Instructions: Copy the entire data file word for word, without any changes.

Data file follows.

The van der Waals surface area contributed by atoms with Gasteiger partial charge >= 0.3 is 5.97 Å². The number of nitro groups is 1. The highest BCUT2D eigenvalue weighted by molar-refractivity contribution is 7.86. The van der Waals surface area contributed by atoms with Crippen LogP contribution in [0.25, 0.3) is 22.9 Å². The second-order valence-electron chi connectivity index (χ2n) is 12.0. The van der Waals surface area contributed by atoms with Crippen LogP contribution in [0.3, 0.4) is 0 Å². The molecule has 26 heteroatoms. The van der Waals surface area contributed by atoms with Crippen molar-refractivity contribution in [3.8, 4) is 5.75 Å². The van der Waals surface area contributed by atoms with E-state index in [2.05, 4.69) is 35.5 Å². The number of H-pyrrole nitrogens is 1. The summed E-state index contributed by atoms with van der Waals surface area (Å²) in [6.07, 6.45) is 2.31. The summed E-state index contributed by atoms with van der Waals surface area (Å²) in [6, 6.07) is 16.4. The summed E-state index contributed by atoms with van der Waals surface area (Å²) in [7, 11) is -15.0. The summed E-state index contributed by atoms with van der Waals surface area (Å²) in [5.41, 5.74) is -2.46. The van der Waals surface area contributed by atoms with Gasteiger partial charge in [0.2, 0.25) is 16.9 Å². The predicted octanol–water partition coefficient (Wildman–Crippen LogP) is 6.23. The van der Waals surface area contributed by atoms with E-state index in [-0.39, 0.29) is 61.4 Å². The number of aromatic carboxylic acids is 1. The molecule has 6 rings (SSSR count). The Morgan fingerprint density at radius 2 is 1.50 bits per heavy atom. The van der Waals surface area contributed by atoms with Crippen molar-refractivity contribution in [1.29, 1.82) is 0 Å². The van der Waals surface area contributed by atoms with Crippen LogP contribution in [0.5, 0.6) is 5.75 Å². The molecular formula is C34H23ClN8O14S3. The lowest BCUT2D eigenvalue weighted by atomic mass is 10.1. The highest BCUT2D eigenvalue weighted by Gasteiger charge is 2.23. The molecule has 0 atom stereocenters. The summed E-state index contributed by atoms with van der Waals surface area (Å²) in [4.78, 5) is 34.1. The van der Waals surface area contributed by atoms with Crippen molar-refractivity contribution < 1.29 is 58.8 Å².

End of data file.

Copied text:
The van der Waals surface area contributed by atoms with Gasteiger partial charge >= 0.3 is 5.97 Å². The number of nitro groups is 1. The highest BCUT2D eigenvalue weighted by molar-refractivity contribution is 7.86. The van der Waals surface area contributed by atoms with Crippen LogP contribution in [0.25, 0.3) is 22.9 Å². The second-order valence-electron chi connectivity index (χ2n) is 12.0. The van der Waals surface area contributed by atoms with Crippen LogP contribution in [0.3, 0.4) is 0 Å². The molecule has 26 heteroatoms. The van der Waals surface area contributed by atoms with Crippen molar-refractivity contribution in [3.8, 4) is 5.75 Å². The van der Waals surface area contributed by atoms with E-state index in [2.05, 4.69) is 35.5 Å². The number of H-pyrrole nitrogens is 1. The summed E-state index contributed by atoms with van der Waals surface area (Å²) in [6.07, 6.45) is 2.31. The summed E-state index contributed by atoms with van der Waals surface area (Å²) in [6, 6.07) is 16.4. The summed E-state index contributed by atoms with van der Waals surface area (Å²) in [7, 11) is -15.0. The summed E-state index contributed by atoms with van der Waals surface area (Å²) in [5.41, 5.74) is -2.46. The van der Waals surface area contributed by atoms with Gasteiger partial charge in [0.2, 0.25) is 16.9 Å². The predicted octanol–water partition coefficient (Wildman–Crippen LogP) is 6.23. The van der Waals surface area contributed by atoms with E-state index in [-0.39, 0.29) is 61.4 Å². The number of aromatic carboxylic acids is 1. The molecule has 6 rings (SSSR count). The Morgan fingerprint density at radius 2 is 1.50 bits per heavy atom. The van der Waals surface area contributed by atoms with Crippen molar-refractivity contribution in [1.29, 1.82) is 0 Å². The van der Waals surface area contributed by atoms with Crippen LogP contribution in [0.5, 0.6) is 5.75 Å². The molecular formula is C34H23ClN8O14S3. The lowest BCUT2D eigenvalue weighted by atomic mass is 10.1. The highest BCUT2D eigenvalue weighted by Gasteiger charge is 2.23. The molecule has 0 atom stereocenters. The summed E-state index contributed by atoms with van der Waals surface area (Å²) in [4.78, 5) is 34.1. The van der Waals surface area contributed by atoms with Crippen molar-refractivity contribution < 1.29 is 58.8 Å².